Man, we’re sure doing a lot of navel gazing on Planet Eclipse about the future of Eclipse, thanks a lot to Bjorn’s own navel gazing. I’m not sure why we are doing this since I am sure that Mike and the gang do that quite a lot themselves already and I’m not sure we’re helping.
Anyway, I think it is a natural process to go through at this stage of Eclipse’s life. Since the original consortium was created back in November 2001 (according to wikipedia, but I think that’s pretty accurate), the software industry has changed a lot as you’d expect in 7+ years. Open source was pretty new back then and it was a bold move by IBM to start this thing. And, at the time, having an organization to promote and manage the growth Eclipse was critical to it’s success. It made open source friendly to companies that feared it and it really pushed them into a new way of thinking.
Fast forward to today, there’s no doubting that open source is now, not only accepted, but for many companies, it’s the preferred way of working, especially on commodity platforms. Companies that used to play commercially in that space have moved on to higher ground or found niches to sell their wares, or disappeared all together, or are Microsoft. Open source is a commercial force, no matter what the Free Software people would like to think.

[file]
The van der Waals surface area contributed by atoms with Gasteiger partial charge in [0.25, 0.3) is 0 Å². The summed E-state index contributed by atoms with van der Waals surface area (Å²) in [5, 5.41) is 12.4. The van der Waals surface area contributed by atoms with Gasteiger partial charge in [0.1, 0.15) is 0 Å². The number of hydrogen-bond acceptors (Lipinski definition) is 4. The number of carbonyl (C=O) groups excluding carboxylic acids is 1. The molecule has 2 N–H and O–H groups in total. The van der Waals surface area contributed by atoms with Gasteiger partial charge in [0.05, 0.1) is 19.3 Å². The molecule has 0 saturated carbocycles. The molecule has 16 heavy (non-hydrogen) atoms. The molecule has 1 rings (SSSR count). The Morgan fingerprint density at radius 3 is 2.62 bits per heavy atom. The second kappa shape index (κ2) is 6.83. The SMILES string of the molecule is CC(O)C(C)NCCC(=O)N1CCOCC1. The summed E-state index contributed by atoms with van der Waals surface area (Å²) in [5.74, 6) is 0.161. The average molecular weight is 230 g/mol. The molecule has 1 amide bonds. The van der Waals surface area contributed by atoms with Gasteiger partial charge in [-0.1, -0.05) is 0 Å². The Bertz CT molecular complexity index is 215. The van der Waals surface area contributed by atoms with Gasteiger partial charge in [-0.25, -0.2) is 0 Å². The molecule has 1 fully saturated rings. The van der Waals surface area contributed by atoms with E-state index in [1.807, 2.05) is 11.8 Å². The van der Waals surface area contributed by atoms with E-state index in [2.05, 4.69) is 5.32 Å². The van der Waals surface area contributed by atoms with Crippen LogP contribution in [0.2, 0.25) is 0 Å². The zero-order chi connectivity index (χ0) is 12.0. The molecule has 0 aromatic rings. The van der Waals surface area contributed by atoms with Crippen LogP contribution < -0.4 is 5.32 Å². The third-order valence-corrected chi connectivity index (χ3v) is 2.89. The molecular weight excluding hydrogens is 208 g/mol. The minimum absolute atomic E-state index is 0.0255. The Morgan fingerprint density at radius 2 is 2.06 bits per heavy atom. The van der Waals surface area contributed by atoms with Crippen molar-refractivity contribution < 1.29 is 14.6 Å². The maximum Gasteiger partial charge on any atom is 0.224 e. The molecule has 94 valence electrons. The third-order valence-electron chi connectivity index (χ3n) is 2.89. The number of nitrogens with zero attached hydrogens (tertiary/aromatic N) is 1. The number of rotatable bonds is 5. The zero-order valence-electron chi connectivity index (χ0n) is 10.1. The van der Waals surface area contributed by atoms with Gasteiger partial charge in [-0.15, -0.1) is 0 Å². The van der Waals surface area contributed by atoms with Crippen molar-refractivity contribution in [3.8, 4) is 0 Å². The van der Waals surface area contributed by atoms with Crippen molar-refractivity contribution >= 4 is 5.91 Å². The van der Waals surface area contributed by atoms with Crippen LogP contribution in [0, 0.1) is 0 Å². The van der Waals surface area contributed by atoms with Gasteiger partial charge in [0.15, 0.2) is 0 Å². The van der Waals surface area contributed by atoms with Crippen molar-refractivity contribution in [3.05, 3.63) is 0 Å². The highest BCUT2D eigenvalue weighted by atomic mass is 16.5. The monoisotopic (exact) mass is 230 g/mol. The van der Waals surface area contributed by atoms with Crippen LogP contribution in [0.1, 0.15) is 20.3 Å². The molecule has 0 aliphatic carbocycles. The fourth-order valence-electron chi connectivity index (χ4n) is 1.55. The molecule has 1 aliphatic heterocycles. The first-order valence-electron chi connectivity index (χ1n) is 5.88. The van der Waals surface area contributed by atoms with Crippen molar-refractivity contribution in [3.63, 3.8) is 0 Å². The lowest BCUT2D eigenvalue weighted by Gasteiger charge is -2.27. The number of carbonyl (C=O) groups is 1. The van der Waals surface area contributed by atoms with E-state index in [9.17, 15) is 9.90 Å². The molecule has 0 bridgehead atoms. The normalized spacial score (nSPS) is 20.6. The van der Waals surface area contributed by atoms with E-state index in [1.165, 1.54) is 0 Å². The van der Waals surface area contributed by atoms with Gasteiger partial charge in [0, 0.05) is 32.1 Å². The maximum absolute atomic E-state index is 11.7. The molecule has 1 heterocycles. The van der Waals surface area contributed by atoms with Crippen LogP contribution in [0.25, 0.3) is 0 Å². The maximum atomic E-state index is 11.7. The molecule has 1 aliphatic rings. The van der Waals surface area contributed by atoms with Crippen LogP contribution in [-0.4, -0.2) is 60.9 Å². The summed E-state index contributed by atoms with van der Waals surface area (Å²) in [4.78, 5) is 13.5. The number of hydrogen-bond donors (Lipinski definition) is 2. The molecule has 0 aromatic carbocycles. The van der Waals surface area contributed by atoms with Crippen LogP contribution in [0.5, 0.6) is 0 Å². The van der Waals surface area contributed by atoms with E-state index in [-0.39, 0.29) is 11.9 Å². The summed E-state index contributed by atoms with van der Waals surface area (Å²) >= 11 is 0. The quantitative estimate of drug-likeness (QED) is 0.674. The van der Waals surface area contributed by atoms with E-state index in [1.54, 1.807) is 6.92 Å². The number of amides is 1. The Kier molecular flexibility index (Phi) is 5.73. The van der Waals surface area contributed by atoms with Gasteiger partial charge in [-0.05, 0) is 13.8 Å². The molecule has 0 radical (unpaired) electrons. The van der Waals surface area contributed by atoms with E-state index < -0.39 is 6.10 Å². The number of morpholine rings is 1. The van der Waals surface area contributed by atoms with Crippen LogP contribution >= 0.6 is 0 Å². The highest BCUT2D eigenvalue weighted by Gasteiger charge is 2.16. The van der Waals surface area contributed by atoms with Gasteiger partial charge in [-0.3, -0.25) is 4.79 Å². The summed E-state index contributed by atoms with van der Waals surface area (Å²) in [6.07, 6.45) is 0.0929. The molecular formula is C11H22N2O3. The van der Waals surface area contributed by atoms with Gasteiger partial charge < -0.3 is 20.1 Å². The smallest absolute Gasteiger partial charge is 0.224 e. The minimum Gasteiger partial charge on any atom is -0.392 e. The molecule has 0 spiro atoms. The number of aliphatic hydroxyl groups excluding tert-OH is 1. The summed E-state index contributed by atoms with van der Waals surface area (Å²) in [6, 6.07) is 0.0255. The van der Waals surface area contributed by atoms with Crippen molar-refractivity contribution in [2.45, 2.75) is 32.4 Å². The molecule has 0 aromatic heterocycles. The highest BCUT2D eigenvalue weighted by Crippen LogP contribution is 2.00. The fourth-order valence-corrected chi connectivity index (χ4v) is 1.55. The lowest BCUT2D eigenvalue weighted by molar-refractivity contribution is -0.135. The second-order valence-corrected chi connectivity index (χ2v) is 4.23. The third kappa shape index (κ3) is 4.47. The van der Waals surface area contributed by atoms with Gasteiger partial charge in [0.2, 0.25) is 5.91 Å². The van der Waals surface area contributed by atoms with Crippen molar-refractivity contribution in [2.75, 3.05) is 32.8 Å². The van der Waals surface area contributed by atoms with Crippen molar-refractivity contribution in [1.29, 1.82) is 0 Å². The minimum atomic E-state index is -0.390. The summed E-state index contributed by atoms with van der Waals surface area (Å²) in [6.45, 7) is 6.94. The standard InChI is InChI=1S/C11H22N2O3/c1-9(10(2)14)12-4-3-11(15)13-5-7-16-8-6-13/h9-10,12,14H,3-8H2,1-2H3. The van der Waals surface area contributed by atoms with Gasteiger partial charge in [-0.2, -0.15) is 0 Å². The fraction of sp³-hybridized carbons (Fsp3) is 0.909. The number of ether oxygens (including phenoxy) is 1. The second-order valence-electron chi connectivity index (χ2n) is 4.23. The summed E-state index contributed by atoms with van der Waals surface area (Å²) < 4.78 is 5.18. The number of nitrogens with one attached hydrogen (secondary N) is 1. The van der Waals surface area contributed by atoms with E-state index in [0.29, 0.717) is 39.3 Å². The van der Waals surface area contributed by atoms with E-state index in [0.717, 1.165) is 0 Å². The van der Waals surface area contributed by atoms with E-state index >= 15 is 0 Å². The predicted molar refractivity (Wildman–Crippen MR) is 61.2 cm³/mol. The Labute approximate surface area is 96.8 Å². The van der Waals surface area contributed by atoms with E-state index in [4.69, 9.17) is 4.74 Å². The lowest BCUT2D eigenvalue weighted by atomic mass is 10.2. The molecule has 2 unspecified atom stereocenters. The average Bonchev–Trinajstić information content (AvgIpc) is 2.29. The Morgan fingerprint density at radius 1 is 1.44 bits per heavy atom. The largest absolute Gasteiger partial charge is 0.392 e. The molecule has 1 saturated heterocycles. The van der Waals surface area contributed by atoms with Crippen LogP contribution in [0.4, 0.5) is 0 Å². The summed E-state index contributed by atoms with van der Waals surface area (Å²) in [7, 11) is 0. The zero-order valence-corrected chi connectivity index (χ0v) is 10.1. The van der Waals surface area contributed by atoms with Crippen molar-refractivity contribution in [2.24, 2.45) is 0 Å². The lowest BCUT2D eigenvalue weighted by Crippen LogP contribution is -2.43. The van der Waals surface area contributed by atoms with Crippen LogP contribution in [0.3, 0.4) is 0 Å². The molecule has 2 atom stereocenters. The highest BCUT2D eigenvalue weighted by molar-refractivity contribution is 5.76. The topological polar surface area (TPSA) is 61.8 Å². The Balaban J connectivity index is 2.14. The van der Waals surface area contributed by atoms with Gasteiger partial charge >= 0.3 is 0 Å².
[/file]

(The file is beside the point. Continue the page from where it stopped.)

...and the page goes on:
So what does this mean for Eclipse? I’m not sure. And that’s why I am appreciating the navel gazing going on. What should it mean?
That made me wonder about Linux. Yes, it has a Foundation, but in the timeline of Linux, that’s actually a fairly new development. Linux survived for years as a free software project. But if you look at the latest stats that I found (Apr 2008), you’ll see that more that 3/4’s of Linux development is done by developers that work for commercial vendors that have a vested interest in it. Surprisingly 9% of that development is by IBM.
I think it’s pretty easy to imagine that if horrible things came to pass and the Foundation ceased to exist, Eclipse would live on. And for the same reasons Linux has. Too many companies have a vested interest in it to leave it for dead. And yes, the larger companies would want some sort of insurance against bad things, so you’ll always need a Foundation, just like Linux has.
But how influential should that Foundation and the members that support it be in the day to day operation of Eclipse developers? Right now, it’s a lot. The freedom of developers is very restricted relative to other open source projects. For some, it’s even more restrictive than what their employers allow. And, sure, it’s less restrictive than many commercially sponsored open source projects (OpenOffice comes to mind). But where are we on the open source project health scale? Or does that matter at all? Are things really all that bad right now?
No, no solution to the navel gazing here, and I guess more questions than answers. But it is a good time to think about it. Or maybe, I’m just doing my own navel gazing…